The next dive we stayed close to another couple Sarah and Rich (Just friends) who were from England and alot of fun. We dived along the edge of a coral cliff, this was beautiful, so much to see and such little time. We get about 30 mins max before mine or Graes air runs out and we have to surface, when you get experienced you are able to breathe better to conserve your air, Grae is also quite big - so big lungs and therefore he uses more air than most people on our dive. But we saw a giant clam and a large shoal of black fish swam right past us.
Final dive of the day was the night dive,
View from Gondola
This is the view from the gondola looking back toward the coast, you can see Clifton Beach and Green Island in the distance.
and we had moved to a site that was specifically for seeing sharks and turtles, so Grae and I and the rest of the newly qualified divers were really quite scared, but I was first to jump in the water (Having been last every single time before Grae and I figured out later this was because everyone else was stalling !) There were no sharks swimming around, but it was so pitch black I could barley see in my flash light beam anyway, so there could have been but we just couldn't see them ! There were however some massive fish that were sitting just under the boat, having just fed on our scraps.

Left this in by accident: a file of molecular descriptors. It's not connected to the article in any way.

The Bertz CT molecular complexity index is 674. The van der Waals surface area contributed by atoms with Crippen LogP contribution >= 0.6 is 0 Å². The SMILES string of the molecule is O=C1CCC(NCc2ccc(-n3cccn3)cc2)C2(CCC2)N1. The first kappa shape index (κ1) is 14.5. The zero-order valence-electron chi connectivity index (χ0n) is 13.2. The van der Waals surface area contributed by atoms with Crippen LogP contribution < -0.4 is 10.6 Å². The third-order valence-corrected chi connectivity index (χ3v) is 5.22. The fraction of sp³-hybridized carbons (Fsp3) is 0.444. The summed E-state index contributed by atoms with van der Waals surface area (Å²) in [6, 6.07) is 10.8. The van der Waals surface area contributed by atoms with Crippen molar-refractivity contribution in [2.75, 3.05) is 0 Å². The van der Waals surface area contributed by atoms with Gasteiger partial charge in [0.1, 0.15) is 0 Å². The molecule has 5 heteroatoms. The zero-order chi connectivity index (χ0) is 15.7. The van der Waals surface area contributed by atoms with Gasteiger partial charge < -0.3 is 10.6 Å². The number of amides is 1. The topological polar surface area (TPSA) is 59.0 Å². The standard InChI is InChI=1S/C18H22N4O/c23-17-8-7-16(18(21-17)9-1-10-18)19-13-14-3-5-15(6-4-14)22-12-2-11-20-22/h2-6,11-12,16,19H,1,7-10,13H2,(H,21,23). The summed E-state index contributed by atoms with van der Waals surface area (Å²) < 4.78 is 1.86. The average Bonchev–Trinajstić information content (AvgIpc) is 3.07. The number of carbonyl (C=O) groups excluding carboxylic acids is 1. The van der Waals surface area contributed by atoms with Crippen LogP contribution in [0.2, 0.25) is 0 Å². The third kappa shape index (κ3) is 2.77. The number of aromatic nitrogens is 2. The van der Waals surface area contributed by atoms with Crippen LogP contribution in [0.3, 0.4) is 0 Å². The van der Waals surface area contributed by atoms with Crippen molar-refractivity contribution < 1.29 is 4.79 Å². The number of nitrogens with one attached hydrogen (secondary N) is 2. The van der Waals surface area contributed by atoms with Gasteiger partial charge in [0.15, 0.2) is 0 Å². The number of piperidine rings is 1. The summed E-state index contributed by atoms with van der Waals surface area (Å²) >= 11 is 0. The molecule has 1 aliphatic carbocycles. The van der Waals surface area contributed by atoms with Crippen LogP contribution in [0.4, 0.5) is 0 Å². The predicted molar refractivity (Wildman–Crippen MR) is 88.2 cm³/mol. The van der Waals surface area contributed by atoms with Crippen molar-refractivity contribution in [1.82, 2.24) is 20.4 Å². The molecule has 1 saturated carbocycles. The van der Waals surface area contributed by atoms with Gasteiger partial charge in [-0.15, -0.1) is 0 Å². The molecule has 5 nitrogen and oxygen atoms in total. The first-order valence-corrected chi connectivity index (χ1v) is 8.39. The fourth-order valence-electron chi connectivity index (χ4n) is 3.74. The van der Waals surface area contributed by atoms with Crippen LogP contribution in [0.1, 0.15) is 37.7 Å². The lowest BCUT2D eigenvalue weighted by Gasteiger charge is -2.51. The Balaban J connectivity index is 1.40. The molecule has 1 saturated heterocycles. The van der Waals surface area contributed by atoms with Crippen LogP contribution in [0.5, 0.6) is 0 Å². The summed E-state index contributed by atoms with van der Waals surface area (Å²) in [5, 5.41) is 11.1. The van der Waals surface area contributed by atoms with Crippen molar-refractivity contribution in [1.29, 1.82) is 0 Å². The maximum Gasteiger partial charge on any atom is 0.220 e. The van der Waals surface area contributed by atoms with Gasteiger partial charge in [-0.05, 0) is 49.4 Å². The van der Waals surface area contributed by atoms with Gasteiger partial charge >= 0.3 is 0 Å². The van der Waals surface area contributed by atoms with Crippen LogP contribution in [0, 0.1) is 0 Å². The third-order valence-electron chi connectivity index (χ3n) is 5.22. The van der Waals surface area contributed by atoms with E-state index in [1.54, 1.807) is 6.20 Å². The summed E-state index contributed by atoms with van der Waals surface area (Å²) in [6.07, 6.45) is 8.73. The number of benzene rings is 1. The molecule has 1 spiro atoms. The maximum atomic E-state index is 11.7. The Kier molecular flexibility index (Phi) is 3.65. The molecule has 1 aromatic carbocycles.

So we decend on the pitch black down to about 12 meters and everyone stays so bunched up together that we kept on bumping into one another. It was over so fast that I dont really remeber much, but we were down there for about 30 mins. We did see a crayfish, which if you saw how and how fast it can swim you would think was disgusting !! Backwards with it's tentacles all behind it, it really bummed me out !